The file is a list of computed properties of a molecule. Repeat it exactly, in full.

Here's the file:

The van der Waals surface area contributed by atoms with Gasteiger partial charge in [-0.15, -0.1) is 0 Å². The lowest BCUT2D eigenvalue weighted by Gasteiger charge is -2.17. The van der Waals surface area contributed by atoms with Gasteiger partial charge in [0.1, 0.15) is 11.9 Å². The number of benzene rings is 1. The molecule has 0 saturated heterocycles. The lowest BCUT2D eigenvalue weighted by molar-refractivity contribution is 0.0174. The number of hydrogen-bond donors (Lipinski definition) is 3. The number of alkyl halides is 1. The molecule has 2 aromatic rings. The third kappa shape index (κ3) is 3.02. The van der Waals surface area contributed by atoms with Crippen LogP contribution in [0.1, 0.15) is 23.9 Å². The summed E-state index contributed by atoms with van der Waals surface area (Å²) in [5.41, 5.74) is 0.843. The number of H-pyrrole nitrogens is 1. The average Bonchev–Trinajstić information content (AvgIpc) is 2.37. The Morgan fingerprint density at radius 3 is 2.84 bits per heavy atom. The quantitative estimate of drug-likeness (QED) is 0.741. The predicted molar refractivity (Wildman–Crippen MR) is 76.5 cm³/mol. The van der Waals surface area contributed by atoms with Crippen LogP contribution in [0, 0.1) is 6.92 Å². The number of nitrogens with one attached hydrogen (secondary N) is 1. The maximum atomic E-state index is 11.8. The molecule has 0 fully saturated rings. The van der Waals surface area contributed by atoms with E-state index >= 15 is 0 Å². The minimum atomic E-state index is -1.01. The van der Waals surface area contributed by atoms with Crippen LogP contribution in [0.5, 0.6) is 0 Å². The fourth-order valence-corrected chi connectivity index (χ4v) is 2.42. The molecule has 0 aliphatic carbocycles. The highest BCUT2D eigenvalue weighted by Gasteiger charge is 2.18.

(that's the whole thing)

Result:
The van der Waals surface area contributed by atoms with Gasteiger partial charge in [-0.15, -0.1) is 0 Å². The lowest BCUT2D eigenvalue weighted by Gasteiger charge is -2.17. The van der Waals surface area contributed by atoms with Gasteiger partial charge in [0.1, 0.15) is 11.9 Å². The number of benzene rings is 1. The molecule has 0 saturated heterocycles. The lowest BCUT2D eigenvalue weighted by molar-refractivity contribution is 0.0174. The number of hydrogen-bond donors (Lipinski definition) is 3. The number of alkyl halides is 1. The molecule has 2 aromatic rings. The third kappa shape index (κ3) is 3.02. The van der Waals surface area contributed by atoms with Crippen LogP contribution in [0.1, 0.15) is 23.9 Å². The summed E-state index contributed by atoms with van der Waals surface area (Å²) in [5.41, 5.74) is 0.843. The number of H-pyrrole nitrogens is 1. The average Bonchev–Trinajstić information content (AvgIpc) is 2.37. The Morgan fingerprint density at radius 3 is 2.84 bits per heavy atom. The quantitative estimate of drug-likeness (QED) is 0.741. The predicted molar refractivity (Wildman–Crippen MR) is 76.5 cm³/mol. The van der Waals surface area contributed by atoms with Crippen LogP contribution in [0, 0.1) is 6.92 Å². The number of nitrogens with one attached hydrogen (secondary N) is 1. The maximum atomic E-state index is 11.8. The molecule has 0 fully saturated rings. The van der Waals surface area contributed by atoms with E-state index >= 15 is 0 Å². The minimum atomic E-state index is -1.01. The van der Waals surface area contributed by atoms with Crippen LogP contribution in [0.5, 0.6) is 0 Å². The fourth-order valence-corrected chi connectivity index (χ4v) is 2.42. The molecule has 0 aliphatic carbocycles. The highest BCUT2D eigenvalue weighted by Gasteiger charge is 2.18.